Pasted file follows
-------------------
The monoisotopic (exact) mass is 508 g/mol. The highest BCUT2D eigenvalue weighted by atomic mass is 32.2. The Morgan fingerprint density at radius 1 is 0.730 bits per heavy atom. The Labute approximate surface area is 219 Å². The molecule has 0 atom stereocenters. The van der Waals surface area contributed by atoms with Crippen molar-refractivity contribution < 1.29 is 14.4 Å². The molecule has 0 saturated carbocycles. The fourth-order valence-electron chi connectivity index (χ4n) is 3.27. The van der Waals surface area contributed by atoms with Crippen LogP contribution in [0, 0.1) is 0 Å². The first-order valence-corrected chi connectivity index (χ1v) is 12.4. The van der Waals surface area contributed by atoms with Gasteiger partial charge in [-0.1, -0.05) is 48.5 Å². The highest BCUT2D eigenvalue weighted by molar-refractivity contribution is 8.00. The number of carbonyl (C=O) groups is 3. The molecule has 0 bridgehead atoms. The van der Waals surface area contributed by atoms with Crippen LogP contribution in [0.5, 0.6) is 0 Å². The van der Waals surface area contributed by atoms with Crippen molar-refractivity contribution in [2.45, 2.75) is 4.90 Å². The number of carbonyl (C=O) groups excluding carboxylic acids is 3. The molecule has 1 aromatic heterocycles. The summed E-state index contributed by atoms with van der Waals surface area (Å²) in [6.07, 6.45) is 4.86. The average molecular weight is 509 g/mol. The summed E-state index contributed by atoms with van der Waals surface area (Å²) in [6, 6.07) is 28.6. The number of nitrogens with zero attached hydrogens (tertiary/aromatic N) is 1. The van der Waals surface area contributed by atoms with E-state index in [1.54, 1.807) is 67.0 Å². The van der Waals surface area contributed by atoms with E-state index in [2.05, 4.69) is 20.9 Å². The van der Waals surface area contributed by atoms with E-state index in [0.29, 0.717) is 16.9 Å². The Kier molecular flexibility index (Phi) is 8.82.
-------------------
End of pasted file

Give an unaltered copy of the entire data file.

The monoisotopic (exact) mass is 508 g/mol. The highest BCUT2D eigenvalue weighted by atomic mass is 32.2. The Morgan fingerprint density at radius 1 is 0.730 bits per heavy atom. The Labute approximate surface area is 219 Å². The molecule has 0 atom stereocenters. The van der Waals surface area contributed by atoms with Crippen molar-refractivity contribution < 1.29 is 14.4 Å². The molecule has 0 saturated carbocycles. The fourth-order valence-electron chi connectivity index (χ4n) is 3.27. The van der Waals surface area contributed by atoms with Crippen LogP contribution in [0, 0.1) is 0 Å². The first-order valence-corrected chi connectivity index (χ1v) is 12.4. The van der Waals surface area contributed by atoms with Gasteiger partial charge in [-0.1, -0.05) is 48.5 Å². The highest BCUT2D eigenvalue weighted by molar-refractivity contribution is 8.00. The number of carbonyl (C=O) groups is 3. The molecule has 0 bridgehead atoms. The van der Waals surface area contributed by atoms with Crippen LogP contribution in [0.5, 0.6) is 0 Å². The van der Waals surface area contributed by atoms with Crippen molar-refractivity contribution in [2.45, 2.75) is 4.90 Å². The number of carbonyl (C=O) groups excluding carboxylic acids is 3. The molecule has 1 aromatic heterocycles. The summed E-state index contributed by atoms with van der Waals surface area (Å²) in [6.07, 6.45) is 4.86. The average molecular weight is 509 g/mol. The summed E-state index contributed by atoms with van der Waals surface area (Å²) in [6, 6.07) is 28.6. The number of nitrogens with zero attached hydrogens (tertiary/aromatic N) is 1. The van der Waals surface area contributed by atoms with E-state index in [1.54, 1.807) is 67.0 Å². The van der Waals surface area contributed by atoms with E-state index in [2.05, 4.69) is 20.9 Å². The van der Waals surface area contributed by atoms with E-state index in [0.29, 0.717) is 16.9 Å². The Kier molecular flexibility index (Phi) is 8.82.